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Doctors' Notes

Chicago Rapper Shares Male Breast Cancer Fight

Courtesy: Antwone Muhammad

Welcome to Doctors’ Notes, our contribution from Urban Health correspondents (and husband and wife) physicians Dr. Rob and Dr. Karla Robinson.  The dynamic duo will be fielding questions about health, as it relates to African Americans.  Please feel free to send them questions via digitalpitches@ebony.comWe promise to keep it anonymous. 

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A proud husband, father, and hip-hop recording artist, Antwone Muhammad is on a mission. An accomplished lyricist who has worked with Kanye West, Erick Sermon and many other hip-hop icons, this Chicago native is now using his gifts to educate others about his journey with breast cancer and how to be proactive about your health. He is determined to use his test as a testimony to share with the world.

JET: Tell us a little bit about how you came to know you had breast cancer. What symptoms were you having?

Muhammad: I was doing a wellness tour in 2011. I weighed 260 pounds and I wanted to take the time to start getting my health in order and exercising every day. I then began noticing fluid discharge from my left nipple every time I would get off the treadmill. I also had nipple sensitivity when wearing t-shirts.

JET: Did you feel that your doctors were apprehensive about making this diagnosis because you were so young and male didn’t fit the “typical” breast cancer patient profile?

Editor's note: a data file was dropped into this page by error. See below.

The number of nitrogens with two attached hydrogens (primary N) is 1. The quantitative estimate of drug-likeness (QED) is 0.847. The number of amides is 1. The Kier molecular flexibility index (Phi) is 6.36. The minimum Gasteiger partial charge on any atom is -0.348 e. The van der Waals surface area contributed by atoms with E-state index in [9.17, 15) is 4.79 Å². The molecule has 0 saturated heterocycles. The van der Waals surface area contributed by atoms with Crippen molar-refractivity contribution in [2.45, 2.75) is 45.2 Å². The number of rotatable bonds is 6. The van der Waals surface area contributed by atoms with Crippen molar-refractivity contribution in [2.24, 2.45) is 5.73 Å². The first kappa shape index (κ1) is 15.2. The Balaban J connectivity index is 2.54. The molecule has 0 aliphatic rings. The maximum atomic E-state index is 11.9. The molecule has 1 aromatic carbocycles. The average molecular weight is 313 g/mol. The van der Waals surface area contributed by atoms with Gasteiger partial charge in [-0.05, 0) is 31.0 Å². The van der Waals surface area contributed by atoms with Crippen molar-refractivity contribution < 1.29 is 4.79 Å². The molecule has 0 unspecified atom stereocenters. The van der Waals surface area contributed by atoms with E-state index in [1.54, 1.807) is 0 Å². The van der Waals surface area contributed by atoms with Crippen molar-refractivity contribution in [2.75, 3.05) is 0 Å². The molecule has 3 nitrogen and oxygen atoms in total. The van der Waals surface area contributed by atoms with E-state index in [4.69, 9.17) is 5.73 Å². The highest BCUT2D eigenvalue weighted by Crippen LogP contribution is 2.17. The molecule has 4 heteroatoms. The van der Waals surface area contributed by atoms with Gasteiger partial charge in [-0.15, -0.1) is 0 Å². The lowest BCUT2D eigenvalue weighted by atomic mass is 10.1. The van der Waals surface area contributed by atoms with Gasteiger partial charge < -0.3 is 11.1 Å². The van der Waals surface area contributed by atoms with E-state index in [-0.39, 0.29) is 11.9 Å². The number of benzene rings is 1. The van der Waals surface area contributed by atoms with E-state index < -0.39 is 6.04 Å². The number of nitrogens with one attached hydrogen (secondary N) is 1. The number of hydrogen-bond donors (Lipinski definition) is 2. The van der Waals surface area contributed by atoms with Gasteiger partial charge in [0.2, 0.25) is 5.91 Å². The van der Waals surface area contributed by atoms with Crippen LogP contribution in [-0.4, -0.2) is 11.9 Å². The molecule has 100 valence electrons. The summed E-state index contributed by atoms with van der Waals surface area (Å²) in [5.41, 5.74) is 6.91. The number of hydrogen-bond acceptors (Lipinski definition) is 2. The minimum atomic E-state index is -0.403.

Muhammad: Yes. Originally when I went to get it checked out at the ER, they did an x-ray and told me not to worry about it and to just keep an eye on it. I was set up for an ultrasound and it was found that I had multiple cysts forming but again I was told that it was nothing to worry about and to keep an eye on it.

JET: How long did it take for a formal breast cancer diagnosis to be made?

Muhammad: A year and a half later I was at the dinner table and began noticing more fluid. I went to another ER and had multiple tests. I had a mammogram and biopsy and was then given the diagnosis of breast cancer.

JET: What stage were you at diagnosis?

Muhammad: Stage 3

JET: How did your diagnosis impact you mentally, spiritually, and professionally?

Muhammad: At the time of my diagnosis, I was confused. I didn’t know why God put this on me. But then I realized that God was using me as a tool to show everyone that all things are possible through Him. As a hip-hop artist I used my resources to do a musical documentary  album called The Tumor to use as a teaching tool.

JET: What has been the hardest part about your journey?

Muhammad: Getting through the treatments. I wouldn’t wish chemotherapy on my worst enemy.

JET: Often times our Black men don’t go to the doctor. What would you like to tell other young Black men about the importance of maintaining their health?

Muhammad: We don’t practice preventative health. We don’t understand the importance of having a doctor and a medical home. We feel like we are Superman and don’t go to the doctor until something is wrong. I’ve learned from this and now I want to use my testimony to prevent others from bearing the cross that I’m bearing.

 

It’s a health thing…we’ve got to understand!

About the Doctors: Dr. Karla and Dr. Rob are the founders of Urban Housecall, a multimedia health and wellness resource, and also hosts of the Urban Housecall Radio Show.  For more from the doctors, visit their website at www.urbanhousecall.com, like them on Facebook, and follow them on Twitter @urbanhousecall!